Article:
The US presidential election is less that 80 days away. The blogmaster has always been intrigued how Americans select political candidates through a system of primaries and caucuses. Compared to the process in Barbados where the Executive Council of the the two main political parties are known to have vetoed candidates nominated by constituency councils, it begs a question…
In recent years concerns have been expressed whether the current system operated by the two main political parties serve to produce the best governments. The idea a handful of political partisans can sit in a school on a Sunday evening to select a candidate based on questionable criteria is not ideal. The recent example of former Minister Denis Lowe in the Christ East Constituency and not so recent of the Barbados Labour Party widely publicized case of Maria Agard are classic examples.
The concern is that these political parties – some suggest cabals – make decisions that have far reaching consequences for the country. Has the time come to democratize the process in a real way is the rhetorical question. Should a more broad based approach to candidate selection be adopted. The present system has given rise to a political class comfortable with an arrangement of party recycling at acceptable intervals. If we do not find a way for the political system to ‘regenerate’ there will be the inevitable result. The poorakey debate in our parliament, refusal by the DLP and BLP to enact transparency legislation and the lack of political will to fix Auditor General’s concerns over the years are three performance measures a discerning Barbadian can use to evaluate the performance of the political directorate in the post Independence period.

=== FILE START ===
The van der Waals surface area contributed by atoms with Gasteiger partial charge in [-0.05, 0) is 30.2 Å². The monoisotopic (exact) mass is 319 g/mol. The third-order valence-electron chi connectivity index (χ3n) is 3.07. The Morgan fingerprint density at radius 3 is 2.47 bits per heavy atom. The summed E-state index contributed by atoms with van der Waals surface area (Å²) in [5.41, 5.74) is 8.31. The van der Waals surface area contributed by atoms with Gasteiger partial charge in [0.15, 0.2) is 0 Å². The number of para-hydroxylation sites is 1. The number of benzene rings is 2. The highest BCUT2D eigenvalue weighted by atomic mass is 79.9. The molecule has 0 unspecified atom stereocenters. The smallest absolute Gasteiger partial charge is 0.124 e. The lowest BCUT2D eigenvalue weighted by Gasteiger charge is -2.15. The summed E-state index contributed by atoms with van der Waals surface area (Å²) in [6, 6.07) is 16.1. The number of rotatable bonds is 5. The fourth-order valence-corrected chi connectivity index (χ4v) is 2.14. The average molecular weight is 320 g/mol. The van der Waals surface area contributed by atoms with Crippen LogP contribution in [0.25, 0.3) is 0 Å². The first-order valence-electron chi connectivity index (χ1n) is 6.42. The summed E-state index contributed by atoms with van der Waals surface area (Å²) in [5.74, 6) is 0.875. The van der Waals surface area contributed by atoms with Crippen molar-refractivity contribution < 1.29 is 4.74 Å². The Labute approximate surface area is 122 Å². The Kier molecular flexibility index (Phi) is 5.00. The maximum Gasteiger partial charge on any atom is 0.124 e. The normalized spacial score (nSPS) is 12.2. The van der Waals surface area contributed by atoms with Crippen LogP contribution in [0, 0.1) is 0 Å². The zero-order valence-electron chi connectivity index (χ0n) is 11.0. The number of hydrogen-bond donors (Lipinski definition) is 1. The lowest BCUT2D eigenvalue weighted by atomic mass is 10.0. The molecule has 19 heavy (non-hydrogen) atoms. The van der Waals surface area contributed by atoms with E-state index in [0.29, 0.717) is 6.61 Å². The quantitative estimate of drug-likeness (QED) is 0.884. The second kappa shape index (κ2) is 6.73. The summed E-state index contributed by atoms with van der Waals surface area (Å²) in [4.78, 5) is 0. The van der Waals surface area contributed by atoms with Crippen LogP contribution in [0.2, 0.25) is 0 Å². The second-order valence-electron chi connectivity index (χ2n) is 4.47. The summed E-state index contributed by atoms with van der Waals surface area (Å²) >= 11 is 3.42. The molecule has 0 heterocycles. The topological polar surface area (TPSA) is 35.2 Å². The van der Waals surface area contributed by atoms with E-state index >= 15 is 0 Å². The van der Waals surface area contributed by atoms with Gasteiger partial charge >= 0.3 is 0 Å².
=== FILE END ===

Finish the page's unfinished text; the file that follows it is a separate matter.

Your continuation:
We have a political system that convinces a prime minister during a pandemic to practice Machiavellian politics.
We have a political system that permitted a member of parliament to switch to the ‘opposition side’ in the twinkling of an eye. A lack of system integrity some say for a candidate who days earlier ran on a government ticket.
In the 2018 general election the BLP gained 72.83% of the vote, DLP 22.10%, Solutions 2.72%. Has the first past the post system outlived its relevance with alternatives to be considered, proportional representation; preferential voting?
A man made system is not perfect therefore the system of government we practice is not perfect.
In an imperfect system the citizenry – the collective – must be sufficiently educated to be aware of the importance of our responsibilities. The buck stops with us.
A country gets the government it deserves.
We must be the disrupting force.
The political class is a mirror image.
The question: How do we inculcate traits and behaviours in the citizenry required to be the disruptive force- the last check and balance- to ensure our government commits to an approach of continuous renewal?